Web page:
What aspects of the Rice undergraduate experience excite you and led you to apply? (150 word limit)
This is a typical “why this school” essay, but within the strict limit of 150 words. For questions like these, specific examples are key. Since you’ve already expanded on your academic interests and goals in the previous prompt, in this second essay you should focus on finding a balance between academics and more social aspects of your college experience. If you’ve visited Rice, this is a great opportunity to talk about what you experienced - were you excited by the academic atmosphere when attending a class? Did you have a memorable conversation with a current student?
Mention clubs and student organizations that align with the theme of the rest of your application. You could write about how you want to continue your involvement in event management by partaking in the Rice Program Council. Emphasize the kinds of events you’ve organized so far and what you value about the work to explain how you’d bring your perspective to Rice’s events organization board. Doing so will not only provide context on your interests, but also demonstrate to admissions officers that you’ve thought about how you might contribute to the Rice community.
Rice wants a “diverse, exciting student body, consisting of the best and brightest from across the country and around the globe” - how do you fit this description? It’s important to portray your excitement at the possibility of attending the school for specific reasons. Admissions officers want to accept students who will bring positive energy and a love for Rice, and answering this question with active enthusiasm can go a long way.
In keeping with Rice's long-standing tradition (known as "The Box"), please share an image of something that appeals to you. See the Help Section for more information.
“The Box” is a unique Rice supplemental component which asks you for a photo response with no accompanying text explanation. This is Rice’s signature question, notorious for throwing students off. So if you’re confused and flustered over what picture to choose, you’re not the only one.
You’ve heard the saying “a picture is worth a thousand words” - here’s your chance to test this theory. Upload a photo which holds meaning to you. It can be easy to stress over this - after all, you can only use one picture, and have no way to tell admissions officers what it means. But remember, there is no right or wrong answer and what you choose won’t make or break your entire application.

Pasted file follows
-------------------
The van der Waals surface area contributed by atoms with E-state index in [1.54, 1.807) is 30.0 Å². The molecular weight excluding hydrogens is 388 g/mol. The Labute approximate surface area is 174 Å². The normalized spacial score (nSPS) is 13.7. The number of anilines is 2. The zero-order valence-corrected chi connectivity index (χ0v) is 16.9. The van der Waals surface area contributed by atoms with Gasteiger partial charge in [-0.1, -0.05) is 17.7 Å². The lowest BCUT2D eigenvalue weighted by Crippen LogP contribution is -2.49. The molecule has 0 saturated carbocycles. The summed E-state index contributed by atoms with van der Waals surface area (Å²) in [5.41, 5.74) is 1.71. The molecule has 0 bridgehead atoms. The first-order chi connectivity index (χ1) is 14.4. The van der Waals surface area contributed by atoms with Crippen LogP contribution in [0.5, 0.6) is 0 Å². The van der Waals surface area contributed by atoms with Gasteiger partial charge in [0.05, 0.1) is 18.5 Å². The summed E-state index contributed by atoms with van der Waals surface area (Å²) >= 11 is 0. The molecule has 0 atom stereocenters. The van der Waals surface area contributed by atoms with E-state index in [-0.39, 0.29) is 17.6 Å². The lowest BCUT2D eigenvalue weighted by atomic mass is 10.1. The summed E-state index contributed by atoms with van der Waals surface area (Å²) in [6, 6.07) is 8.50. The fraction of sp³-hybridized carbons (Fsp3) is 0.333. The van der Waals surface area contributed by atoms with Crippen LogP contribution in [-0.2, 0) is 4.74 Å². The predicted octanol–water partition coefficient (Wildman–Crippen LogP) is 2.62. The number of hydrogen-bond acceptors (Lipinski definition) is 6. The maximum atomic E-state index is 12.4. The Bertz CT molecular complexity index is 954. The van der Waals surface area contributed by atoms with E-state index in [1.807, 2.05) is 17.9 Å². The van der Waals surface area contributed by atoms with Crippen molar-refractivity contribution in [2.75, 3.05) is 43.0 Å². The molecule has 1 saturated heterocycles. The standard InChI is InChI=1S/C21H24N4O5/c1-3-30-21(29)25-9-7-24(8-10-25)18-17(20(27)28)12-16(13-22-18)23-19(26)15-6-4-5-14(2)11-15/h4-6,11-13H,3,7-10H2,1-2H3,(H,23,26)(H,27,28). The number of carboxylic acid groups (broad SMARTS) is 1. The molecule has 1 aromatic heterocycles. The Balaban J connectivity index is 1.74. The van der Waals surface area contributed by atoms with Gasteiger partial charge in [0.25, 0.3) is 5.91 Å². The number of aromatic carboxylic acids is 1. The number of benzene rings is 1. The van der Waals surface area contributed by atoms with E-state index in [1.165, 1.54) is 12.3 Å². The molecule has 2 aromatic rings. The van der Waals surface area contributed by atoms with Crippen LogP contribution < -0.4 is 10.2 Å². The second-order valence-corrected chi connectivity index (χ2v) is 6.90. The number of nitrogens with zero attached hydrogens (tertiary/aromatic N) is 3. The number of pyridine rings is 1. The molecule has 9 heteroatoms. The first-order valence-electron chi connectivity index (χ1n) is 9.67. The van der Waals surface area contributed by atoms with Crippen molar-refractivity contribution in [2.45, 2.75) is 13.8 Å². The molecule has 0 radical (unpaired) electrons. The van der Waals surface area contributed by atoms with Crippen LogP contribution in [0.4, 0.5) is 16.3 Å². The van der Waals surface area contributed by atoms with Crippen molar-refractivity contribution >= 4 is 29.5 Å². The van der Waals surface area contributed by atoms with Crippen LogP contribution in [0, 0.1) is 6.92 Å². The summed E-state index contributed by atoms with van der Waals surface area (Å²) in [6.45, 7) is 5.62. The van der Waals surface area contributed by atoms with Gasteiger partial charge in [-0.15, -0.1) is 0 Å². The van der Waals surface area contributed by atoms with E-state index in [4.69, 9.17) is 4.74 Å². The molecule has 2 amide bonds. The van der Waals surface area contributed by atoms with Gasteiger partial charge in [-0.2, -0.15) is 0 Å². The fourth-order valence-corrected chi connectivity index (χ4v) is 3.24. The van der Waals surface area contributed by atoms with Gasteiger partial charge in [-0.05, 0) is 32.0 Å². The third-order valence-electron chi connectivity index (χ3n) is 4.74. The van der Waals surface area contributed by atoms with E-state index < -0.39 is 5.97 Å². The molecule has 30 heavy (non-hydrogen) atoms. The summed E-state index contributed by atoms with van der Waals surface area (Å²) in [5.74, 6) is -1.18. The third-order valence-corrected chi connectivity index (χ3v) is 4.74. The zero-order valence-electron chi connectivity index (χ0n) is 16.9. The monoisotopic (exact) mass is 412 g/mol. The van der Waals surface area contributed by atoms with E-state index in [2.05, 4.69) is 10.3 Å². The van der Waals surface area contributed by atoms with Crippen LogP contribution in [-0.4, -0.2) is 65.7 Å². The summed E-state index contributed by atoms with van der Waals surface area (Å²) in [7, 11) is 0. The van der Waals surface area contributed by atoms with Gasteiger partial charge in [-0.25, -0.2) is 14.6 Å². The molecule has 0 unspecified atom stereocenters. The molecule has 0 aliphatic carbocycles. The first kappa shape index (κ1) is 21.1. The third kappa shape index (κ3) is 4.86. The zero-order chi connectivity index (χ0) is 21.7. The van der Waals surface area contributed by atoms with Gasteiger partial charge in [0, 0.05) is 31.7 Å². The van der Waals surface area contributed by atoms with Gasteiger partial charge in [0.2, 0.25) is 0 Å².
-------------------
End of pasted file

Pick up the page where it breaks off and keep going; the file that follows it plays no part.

Ideas you can draw from to decide on your picture include:
- A photo of a place that is important to you, for example, the house where you grew up or the treehouse where you first discovered your love for art
- A family photo, for example, from a reunion or your grandpa’s 90th birthday
- Portrait of a family member or close friend
- An action shot, maybe your favorite baseball player pitching at the first game you watched live or your a teacher who has had an impact on you in their natural habitat - the classroom
- A picture of an object that holds meaning to you, such as a first edition book or an old family quilt
Since your Rice supplemental essays 2019-2020 are meant to add a new layer to the rest of your application, this is another chance to let the school know more about your personality and character. Don’t just post a generic picture such as a stock photo of the Niagara Falls downloaded from the Internet. But if it’s a photo of you and your grandmother capturing the joy on her face the first time she saw one of the Seven Natural Wonders, that tells an entirely different story.